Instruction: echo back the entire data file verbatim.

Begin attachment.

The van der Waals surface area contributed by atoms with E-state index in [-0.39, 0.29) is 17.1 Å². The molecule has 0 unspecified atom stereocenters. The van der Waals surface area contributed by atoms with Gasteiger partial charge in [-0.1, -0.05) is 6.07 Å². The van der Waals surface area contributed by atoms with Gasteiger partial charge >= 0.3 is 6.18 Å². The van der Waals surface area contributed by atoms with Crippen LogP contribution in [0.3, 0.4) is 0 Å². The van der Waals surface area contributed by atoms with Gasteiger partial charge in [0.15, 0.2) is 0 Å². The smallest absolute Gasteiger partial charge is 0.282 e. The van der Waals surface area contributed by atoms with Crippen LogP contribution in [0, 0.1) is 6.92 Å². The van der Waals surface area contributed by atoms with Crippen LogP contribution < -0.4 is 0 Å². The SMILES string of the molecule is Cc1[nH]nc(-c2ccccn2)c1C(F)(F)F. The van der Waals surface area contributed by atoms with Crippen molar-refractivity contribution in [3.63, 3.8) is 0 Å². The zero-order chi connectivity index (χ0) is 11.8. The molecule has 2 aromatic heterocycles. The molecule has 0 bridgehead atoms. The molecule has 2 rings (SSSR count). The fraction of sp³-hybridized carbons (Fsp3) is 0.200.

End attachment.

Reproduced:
The van der Waals surface area contributed by atoms with E-state index in [-0.39, 0.29) is 17.1 Å². The molecule has 0 unspecified atom stereocenters. The van der Waals surface area contributed by atoms with Gasteiger partial charge in [-0.1, -0.05) is 6.07 Å². The van der Waals surface area contributed by atoms with Gasteiger partial charge >= 0.3 is 6.18 Å². The van der Waals surface area contributed by atoms with Crippen LogP contribution in [0.3, 0.4) is 0 Å². The van der Waals surface area contributed by atoms with Gasteiger partial charge in [0.15, 0.2) is 0 Å². The smallest absolute Gasteiger partial charge is 0.282 e. The van der Waals surface area contributed by atoms with Crippen LogP contribution in [0, 0.1) is 6.92 Å². The van der Waals surface area contributed by atoms with Crippen LogP contribution < -0.4 is 0 Å². The SMILES string of the molecule is Cc1[nH]nc(-c2ccccn2)c1C(F)(F)F. The van der Waals surface area contributed by atoms with Crippen molar-refractivity contribution in [3.63, 3.8) is 0 Å². The zero-order chi connectivity index (χ0) is 11.8. The molecule has 2 aromatic heterocycles. The molecule has 0 bridgehead atoms. The molecule has 2 rings (SSSR count). The fraction of sp³-hybridized carbons (Fsp3) is 0.200.